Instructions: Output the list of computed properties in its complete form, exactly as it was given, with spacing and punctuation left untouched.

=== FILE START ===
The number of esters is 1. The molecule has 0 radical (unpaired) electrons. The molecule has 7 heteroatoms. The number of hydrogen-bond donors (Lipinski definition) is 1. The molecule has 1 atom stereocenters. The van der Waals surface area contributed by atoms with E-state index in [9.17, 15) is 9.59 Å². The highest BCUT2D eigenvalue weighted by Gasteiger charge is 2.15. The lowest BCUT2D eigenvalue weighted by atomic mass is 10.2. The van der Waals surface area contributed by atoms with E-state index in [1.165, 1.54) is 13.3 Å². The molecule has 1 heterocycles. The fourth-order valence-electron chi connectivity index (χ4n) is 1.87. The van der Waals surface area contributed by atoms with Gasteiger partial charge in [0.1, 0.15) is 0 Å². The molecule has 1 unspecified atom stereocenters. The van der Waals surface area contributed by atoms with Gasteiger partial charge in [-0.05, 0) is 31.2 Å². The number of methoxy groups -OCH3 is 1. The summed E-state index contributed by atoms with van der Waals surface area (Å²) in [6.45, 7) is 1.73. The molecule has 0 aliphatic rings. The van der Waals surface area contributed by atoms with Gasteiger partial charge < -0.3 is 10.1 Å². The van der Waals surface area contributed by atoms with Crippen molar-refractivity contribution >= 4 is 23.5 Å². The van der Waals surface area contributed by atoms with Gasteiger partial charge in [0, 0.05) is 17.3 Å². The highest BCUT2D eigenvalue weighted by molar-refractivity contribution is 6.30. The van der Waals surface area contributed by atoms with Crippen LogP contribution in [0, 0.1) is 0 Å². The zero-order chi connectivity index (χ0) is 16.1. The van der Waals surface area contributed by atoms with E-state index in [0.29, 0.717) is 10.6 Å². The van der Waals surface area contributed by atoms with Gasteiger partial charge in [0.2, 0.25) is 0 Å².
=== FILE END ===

The number of esters is 1. The molecule has 0 radical (unpaired) electrons. The molecule has 7 heteroatoms. The number of hydrogen-bond donors (Lipinski definition) is 1. The molecule has 1 atom stereocenters. The van der Waals surface area contributed by atoms with E-state index in [9.17, 15) is 9.59 Å². The highest BCUT2D eigenvalue weighted by Gasteiger charge is 2.15. The lowest BCUT2D eigenvalue weighted by atomic mass is 10.2. The van der Waals surface area contributed by atoms with E-state index in [1.165, 1.54) is 13.3 Å². The molecule has 1 heterocycles. The fourth-order valence-electron chi connectivity index (χ4n) is 1.87. The van der Waals surface area contributed by atoms with Gasteiger partial charge in [0.1, 0.15) is 0 Å². The molecule has 1 unspecified atom stereocenters. The van der Waals surface area contributed by atoms with Gasteiger partial charge in [-0.05, 0) is 31.2 Å². The number of methoxy groups -OCH3 is 1. The summed E-state index contributed by atoms with van der Waals surface area (Å²) in [6.45, 7) is 1.73. The molecule has 0 aliphatic rings. The van der Waals surface area contributed by atoms with Gasteiger partial charge < -0.3 is 10.1 Å². The van der Waals surface area contributed by atoms with Crippen molar-refractivity contribution >= 4 is 23.5 Å². The van der Waals surface area contributed by atoms with Gasteiger partial charge in [0, 0.05) is 17.3 Å². The highest BCUT2D eigenvalue weighted by molar-refractivity contribution is 6.30. The van der Waals surface area contributed by atoms with Crippen LogP contribution in [0, 0.1) is 0 Å². The zero-order chi connectivity index (χ0) is 16.1. The van der Waals surface area contributed by atoms with E-state index in [0.29, 0.717) is 10.6 Å². The van der Waals surface area contributed by atoms with Gasteiger partial charge in [0.2, 0.25) is 0 Å².